How do you know when your child is doing too much?

 

Lots of initiatives have backfired in the name of good parenting, but perhaps none as ubiquitous in Hong Kong parenting as the over-scheduled child. Dr. Hugh-Pennie breaks down the checks and balances for families interested in being supportive rather than add to student stress while maximising time and opportunity in her blog entry.

 

Here are some ways to determine if your child is doing too much and what you can do about it. Use some of these guidelines to judge for yourself. Often, the best place to start is by asking your child how she feels about how much she is doing. Teachers are also a good resource as they spend a lot of time with your child and can tell you how your child may be affected in class.

 

Here are a few questions to ask yourself and your child to find out if he is overloaded or working within his stride:

 

1. Does your child have the ability to complete the current level of academic work to a proficient level within given deadlines?  

 

While having extra-curricular activities are important, if it is to the detriment of academic work, the student will be cheating themselves in the long run.

 

2. Does your child have the desire to participate in activities without prompting (meaning, self-initiated based on personal interests) ?

 

Many teachers, parents and the student themselves often recognize a student’s potential and aspire to provide additional challenges or they may challenge themselves. As long as participation and enrolment in events, competitions and other enrichment activities are more often initiated by the child, then you know that you are helping your child support his/her interests.

 

Adults may provide information about opportunities for growth but the student must be the one to pursue them. If pushed too often and too far the student may eventually develop feelings of anxiety about performance, burnout and/or, choose to rebel by underachieving and or developing a negative attitude towards intellectual pursuits.

 

3. Does your child spend enough time engaging in family, social and leisure activities?

 

The social and emotional well-being of each individual is important to learn a healthy balance in life and lifestyle. The ability to socially engage others, relax and spend leisure time with family and friends will allow for a feeling of safety and comfort in times of high stress or anxiety around individual goals and pursuits.

 

4. Does your child maintain healthy eating habits and sleep routines?

 

The developing brain require good nutrition and sleep. Lack of sleep and poor nutrition lead to an inability to focus, retain information and decrease in energy levels necessary to achieve academically and interact socially.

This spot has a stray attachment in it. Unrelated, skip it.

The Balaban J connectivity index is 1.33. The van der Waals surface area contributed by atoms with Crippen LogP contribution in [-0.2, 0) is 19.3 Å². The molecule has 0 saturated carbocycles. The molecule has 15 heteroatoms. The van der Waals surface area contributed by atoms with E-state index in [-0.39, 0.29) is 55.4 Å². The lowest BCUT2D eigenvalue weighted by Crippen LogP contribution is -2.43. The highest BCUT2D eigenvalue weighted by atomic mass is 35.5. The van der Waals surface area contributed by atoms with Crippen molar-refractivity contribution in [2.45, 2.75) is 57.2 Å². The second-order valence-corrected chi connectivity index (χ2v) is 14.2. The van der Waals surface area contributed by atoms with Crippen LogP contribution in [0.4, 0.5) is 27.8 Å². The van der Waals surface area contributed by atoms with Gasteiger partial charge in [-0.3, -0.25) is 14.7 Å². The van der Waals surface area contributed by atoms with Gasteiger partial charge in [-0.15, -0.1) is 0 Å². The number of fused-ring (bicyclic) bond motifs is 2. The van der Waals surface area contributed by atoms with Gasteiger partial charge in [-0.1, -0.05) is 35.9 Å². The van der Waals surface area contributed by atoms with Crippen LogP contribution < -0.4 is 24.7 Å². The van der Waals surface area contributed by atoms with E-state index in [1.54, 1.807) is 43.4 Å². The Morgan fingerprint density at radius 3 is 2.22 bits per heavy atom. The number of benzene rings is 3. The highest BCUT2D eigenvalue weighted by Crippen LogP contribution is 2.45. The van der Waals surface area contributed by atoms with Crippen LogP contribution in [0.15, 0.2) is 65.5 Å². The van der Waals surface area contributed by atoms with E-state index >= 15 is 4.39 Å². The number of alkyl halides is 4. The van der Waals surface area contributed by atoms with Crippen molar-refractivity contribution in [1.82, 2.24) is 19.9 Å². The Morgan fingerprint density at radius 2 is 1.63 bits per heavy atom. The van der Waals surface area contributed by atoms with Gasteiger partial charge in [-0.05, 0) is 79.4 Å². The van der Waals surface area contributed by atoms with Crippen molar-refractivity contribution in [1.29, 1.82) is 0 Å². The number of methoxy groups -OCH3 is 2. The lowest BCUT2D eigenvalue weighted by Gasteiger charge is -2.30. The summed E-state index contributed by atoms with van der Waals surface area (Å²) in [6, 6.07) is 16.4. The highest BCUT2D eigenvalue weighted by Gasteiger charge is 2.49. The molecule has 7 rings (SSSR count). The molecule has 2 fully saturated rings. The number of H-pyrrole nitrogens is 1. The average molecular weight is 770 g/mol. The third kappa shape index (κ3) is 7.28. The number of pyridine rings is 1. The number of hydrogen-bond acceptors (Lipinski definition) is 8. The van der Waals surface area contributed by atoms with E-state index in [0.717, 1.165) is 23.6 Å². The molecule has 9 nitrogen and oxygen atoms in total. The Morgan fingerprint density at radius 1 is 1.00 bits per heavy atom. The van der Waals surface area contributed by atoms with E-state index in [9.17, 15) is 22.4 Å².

In my experience, many students with high intellectual ability have difficulty sleeping as they may at times feel anxious about deadlines, current activities and/ or find it hard to “shut down” their thoughts in the evening. In such instances, you may try the following three tactics for healthy sleep:

 

A. Switching off

 

Lack of sleep is often attributed to overstimulation and the use of computers, iPads, gaming systems tend to stimulate neurons in the brain and make it difficult to achieve a state of calm before sleep. Turning off all electronic devices 1 to 2 hours before bedtime and easing into sleep time is a good strategy. For those who enjoy reading and/or listening to music these are activities that are better suited to achieving a good night’s sleep.

 

B. Relax

 

The use of music or white noise to assist in tuning out environmental noise or achieving a restful state in order to prepare for sleep.

 

C. Meditation

 

There are many ways to meditate that do not involve long periods of focus on “nothingness.”  If your child is enrolled in martial arts this may already be a regular practice. However, for many who are not, there are many apps, books and videos that have been developed to assist in this practice “i.e. guided meditation”.

 

If you have tried all of the tactics above, you may want to consider consulting with your child’s physician as it may be indicative of a possible sleep disorder such as sleep apnea or chemical imbalances that can often be reversed through cognitive behavioral practices, changes to diet, exercise and or the use of natural supplements.

 

Most importantly, always remember to check in with your child. Ask them how they feel about upcoming activities, academic deadlines and other obligations. Take note of their general mood, energy level, excitability around specific activities and our anxiety around others. Use these markers to tell you when to make adjustments or changes to routines and schedules.

 

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